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New fin lit survey 56 of U.S. adults dont budget
WASHINGTON (4/4/12)--More than half of U.S. adults--56%--admit they do not have a budget, according to the 2012 Financial Literacy Survey, released Tuesday in recognition of April as Financial Literacy Month.

The survey was conducted by the National Foundation for Credit Counseling (NFCC) and the Network Branded Prepaid Card Association (NBPCA).  In its sixth year, the survey provides annual data and trending about Americans' attitudes and behaviors related to personal finance.

The survey revealed "a disturbing lack of basic financial skills that are critical to building a stable financial future," said the two organizations.

Among other findings:

  • One-third of U.S. adults, or more than 77 million Americans, do not pay all their bills on time;
  • Thirty-nine percent of adults carry over credit card debt from month to month;
  • Two in five adults save less now than they did one year ago, and 39% do not have non-retirement savings;
  • Twenty-five percent of those without non-retirement savings said that if they did begin to save, they would keep their savings at home--in cash.
"This year's survey unveiled some disturbing trends, showing that a significant number of Americans are saving less, spending more and carrying credit card debt over from month to month, suggesting that the painful financial lessons of the past are quickly being forgotten," said Susan C. Keating, NFCC president/CEO.

"Coupled with the two in five adults who gave themselves a C, D, or F on their knowledge of personal finance, the need for an increase in financial education becomes not only clear, but urgent," she added.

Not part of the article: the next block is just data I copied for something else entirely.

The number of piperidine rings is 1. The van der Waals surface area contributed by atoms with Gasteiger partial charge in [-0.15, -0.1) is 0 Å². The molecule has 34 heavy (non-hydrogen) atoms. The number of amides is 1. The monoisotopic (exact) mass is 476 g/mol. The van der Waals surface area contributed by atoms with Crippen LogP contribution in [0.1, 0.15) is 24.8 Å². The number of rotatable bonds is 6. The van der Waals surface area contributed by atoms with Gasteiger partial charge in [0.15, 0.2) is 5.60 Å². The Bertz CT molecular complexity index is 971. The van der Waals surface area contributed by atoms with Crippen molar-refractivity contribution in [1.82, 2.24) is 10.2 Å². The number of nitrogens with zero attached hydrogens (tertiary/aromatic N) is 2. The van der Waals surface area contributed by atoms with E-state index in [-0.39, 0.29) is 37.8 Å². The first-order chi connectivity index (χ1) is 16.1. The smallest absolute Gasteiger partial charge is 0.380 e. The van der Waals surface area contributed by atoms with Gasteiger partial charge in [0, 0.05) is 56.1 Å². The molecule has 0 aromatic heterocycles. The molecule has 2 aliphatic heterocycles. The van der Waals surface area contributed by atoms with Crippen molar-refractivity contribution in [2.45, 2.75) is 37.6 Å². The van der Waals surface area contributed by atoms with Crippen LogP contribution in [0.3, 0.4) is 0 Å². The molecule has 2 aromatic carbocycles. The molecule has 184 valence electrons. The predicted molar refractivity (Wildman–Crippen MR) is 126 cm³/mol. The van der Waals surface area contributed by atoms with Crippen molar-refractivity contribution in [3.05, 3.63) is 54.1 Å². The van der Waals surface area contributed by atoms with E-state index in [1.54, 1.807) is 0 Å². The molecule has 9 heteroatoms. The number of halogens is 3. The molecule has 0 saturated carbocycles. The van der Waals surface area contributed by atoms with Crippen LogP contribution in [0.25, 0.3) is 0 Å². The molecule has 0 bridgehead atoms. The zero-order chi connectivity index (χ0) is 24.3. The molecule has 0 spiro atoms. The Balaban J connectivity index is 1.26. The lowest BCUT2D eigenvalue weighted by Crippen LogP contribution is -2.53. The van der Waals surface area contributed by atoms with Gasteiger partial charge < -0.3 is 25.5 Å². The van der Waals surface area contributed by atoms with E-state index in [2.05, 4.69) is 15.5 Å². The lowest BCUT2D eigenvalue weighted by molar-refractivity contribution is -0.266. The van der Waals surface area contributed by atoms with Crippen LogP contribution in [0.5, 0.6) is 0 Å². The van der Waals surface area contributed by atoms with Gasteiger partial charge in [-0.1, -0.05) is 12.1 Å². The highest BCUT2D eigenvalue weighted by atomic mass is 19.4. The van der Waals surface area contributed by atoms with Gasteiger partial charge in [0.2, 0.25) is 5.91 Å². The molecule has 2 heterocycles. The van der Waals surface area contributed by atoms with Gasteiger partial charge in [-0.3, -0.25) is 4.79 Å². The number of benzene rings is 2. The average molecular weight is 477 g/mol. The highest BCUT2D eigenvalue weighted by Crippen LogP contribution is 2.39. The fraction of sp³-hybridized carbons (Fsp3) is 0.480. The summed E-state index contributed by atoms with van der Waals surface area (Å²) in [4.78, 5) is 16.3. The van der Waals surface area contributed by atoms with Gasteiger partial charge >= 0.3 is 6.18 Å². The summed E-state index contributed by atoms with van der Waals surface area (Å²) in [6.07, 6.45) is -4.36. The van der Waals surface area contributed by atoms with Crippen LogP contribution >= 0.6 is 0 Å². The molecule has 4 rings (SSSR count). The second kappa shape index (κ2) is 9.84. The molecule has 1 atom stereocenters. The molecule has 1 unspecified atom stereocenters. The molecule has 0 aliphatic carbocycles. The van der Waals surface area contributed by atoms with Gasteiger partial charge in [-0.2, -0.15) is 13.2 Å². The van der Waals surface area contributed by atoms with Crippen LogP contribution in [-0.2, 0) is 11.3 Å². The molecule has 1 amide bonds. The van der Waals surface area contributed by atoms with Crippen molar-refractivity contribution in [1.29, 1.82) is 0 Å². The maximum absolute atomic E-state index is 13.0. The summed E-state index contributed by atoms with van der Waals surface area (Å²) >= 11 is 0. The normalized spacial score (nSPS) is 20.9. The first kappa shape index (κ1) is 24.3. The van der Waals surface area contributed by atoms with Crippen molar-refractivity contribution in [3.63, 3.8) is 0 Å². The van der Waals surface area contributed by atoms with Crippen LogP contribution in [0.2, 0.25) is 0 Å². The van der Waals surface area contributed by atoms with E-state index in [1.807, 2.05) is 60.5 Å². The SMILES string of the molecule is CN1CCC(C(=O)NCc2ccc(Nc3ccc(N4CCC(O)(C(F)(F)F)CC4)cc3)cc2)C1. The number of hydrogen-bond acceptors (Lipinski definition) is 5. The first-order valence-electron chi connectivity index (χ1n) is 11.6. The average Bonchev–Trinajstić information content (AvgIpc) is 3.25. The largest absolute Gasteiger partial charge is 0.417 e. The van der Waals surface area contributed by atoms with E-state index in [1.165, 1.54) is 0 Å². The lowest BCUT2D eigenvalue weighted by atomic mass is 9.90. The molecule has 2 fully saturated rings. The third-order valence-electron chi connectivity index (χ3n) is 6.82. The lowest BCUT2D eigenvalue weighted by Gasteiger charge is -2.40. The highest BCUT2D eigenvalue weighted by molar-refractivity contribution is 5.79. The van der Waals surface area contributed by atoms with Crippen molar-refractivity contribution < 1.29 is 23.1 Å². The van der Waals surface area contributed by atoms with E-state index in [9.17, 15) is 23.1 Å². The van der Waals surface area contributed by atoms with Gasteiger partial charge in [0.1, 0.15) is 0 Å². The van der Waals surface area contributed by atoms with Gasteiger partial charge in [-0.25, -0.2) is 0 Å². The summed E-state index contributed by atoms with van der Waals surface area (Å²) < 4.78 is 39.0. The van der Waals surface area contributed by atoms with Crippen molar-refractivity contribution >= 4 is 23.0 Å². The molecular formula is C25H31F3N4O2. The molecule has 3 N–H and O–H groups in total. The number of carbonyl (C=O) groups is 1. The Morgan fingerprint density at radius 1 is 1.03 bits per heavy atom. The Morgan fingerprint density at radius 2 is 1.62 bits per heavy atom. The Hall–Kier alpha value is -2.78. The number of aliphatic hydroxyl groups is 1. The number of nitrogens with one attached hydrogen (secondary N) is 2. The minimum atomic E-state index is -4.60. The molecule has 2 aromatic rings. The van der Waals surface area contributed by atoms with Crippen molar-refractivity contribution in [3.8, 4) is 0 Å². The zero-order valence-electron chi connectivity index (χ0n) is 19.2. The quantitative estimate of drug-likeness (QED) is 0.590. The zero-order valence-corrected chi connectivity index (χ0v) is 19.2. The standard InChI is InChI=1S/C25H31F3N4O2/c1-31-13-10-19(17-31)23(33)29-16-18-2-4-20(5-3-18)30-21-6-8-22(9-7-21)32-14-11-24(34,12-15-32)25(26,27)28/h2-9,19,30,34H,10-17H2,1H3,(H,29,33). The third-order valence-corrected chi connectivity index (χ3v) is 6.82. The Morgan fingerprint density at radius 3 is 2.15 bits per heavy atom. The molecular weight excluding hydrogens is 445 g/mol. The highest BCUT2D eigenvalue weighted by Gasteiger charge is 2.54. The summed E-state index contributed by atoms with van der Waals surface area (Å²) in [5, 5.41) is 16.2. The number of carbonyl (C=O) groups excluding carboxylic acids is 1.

For the first time, the survey evaluated responses related to prepaid debit cards. Those findings include:

  • Thirteen percent--roughly 30.5 million Americans--typically use prepaid debit cards to pay for everyday transactions such as groceries, gas, dining out, paying bills and shopping online.
  • Seventy-eight percent of adults who use prepaid debit cards for everyday transactions say they use them because they are convenient;
  • Seventy-three percent use prepaid cards because they believe the cards are safer than carrying cash;
  • Seventy-two percent use prepaid cards to avoid overspending or spending money they don't have; and
  • Fifty-six percent said that the cards help them manage their money better.
"Consumers feel empowered using prepaid debit cards and revealed in the NFCC/NBPCA survey that the top three reasons for using the cards were their convenience, safety and ability to control spending," said Kirsten Trusko, NBPCA president/executive director.

"Additionally, about three in four prepaid debit card users indicated they believed prepaid cards are a better value for their money compared to a credit card or debit card connected to a traditional bank account," Trusko added.

The telephone survey was conducted by Harris Interactive between March 14 and March 19 among 1,007 adults age 18 or older. Of those, 89 use prepaid debit cards.


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